Manual:The Dude v6/Device list
The device list can be accessed by double clicking on Devices in the left hand Menu pane, or selecting Devices from the pane dropdown menu in any of the open panes.
This section lists all devices that this server has knowledge about.
The List view displays all the devices sorted by name, address, MAC address, Device type, or Map they are on. It also displays which services are currently down for each device, and their notes.
In the list view you are able to add new devices, remove devices, copy and paste them, add notes, disable and enable polling for them, print or export the list, and use search.
Also available are filter dropdowns. They allow you to filter by Status, Map and Device Type, which is helpful if you have hundreds of devices on many maps.
The Tree tab is exactly the same as the List tab, but sorts the devices in threads by their hierarchy dependencies.
The RouterOS tab shows devices that have been marked as RouterOS in the device settings. This tab is organized in the following subsections:
Shows a list of RouterOS devices. The table includes additional information, authentication status, version, architecture, system hardware type, upgrade status and packages.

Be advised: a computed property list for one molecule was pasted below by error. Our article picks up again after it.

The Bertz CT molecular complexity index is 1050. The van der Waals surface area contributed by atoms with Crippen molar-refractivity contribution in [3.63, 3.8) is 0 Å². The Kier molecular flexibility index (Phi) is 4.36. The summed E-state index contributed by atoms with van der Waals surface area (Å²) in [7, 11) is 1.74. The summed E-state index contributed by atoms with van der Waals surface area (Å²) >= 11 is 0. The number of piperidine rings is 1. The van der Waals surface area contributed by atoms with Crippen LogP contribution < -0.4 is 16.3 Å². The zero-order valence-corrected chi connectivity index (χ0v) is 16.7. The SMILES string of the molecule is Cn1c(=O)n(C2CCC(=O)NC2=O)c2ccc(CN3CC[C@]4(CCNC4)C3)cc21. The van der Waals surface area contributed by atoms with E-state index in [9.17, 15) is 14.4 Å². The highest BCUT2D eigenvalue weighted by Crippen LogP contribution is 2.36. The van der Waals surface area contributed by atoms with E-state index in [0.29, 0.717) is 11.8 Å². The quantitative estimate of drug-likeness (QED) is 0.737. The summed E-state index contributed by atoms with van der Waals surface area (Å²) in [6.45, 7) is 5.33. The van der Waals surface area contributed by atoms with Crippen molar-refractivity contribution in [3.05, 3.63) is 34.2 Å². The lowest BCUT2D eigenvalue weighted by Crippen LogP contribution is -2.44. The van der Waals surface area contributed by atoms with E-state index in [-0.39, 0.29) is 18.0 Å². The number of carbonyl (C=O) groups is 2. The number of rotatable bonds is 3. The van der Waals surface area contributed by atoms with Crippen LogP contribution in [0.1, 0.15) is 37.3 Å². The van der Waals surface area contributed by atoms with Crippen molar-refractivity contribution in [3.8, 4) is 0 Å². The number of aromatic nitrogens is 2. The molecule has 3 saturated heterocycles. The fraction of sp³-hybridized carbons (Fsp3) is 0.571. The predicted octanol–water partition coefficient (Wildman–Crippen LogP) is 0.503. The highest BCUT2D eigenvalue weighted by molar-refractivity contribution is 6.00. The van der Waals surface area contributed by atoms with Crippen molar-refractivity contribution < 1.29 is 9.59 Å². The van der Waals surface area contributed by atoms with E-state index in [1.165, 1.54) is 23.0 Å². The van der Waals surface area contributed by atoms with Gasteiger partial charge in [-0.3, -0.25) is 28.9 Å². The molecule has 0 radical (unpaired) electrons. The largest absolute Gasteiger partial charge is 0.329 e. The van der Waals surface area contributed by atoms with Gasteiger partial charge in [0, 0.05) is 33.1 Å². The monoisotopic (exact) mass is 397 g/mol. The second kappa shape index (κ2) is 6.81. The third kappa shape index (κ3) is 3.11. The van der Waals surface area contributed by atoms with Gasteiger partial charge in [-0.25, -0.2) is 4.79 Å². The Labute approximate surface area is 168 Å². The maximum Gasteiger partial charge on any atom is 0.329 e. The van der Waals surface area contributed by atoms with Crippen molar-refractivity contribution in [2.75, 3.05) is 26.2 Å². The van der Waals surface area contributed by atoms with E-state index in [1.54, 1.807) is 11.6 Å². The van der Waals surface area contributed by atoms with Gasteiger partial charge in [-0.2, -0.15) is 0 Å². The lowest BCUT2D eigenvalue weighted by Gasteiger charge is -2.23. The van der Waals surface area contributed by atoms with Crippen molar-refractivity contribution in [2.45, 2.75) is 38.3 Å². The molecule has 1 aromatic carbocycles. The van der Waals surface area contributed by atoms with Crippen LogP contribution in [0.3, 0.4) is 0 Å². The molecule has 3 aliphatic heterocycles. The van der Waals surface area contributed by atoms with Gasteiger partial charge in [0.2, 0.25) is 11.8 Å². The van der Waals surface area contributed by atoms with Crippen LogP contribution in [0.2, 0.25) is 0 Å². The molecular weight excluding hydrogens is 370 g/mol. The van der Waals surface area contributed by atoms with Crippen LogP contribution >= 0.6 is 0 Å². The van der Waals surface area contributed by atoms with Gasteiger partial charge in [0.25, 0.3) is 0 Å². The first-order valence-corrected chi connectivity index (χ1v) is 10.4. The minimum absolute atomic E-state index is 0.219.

This pane is optimized for upgrading of RouterOS devices.
- Upload RouterOS packages to the Dude Server. This can be done in the Files pane. Upload any types of packages and versions, The Dude can tell them apart
- Select the device you like to upgrade, and click the Upgrade button, or right-click the device and choose Upgrade
- The Dude will only show appropriate package types and versions in the Upgrade menu. Choose the preferred version to commence upgrade process
Force upgrade can be used if you have several builds of the same version and in which case Dude will think you already have upgraded.
It is possible to create Groups of RouterOS devices, to simplify the upgrade process. To avoid interruption of processes while one router is rebooted but others are still getting the package files, it is recommended to group devices by reachability or location.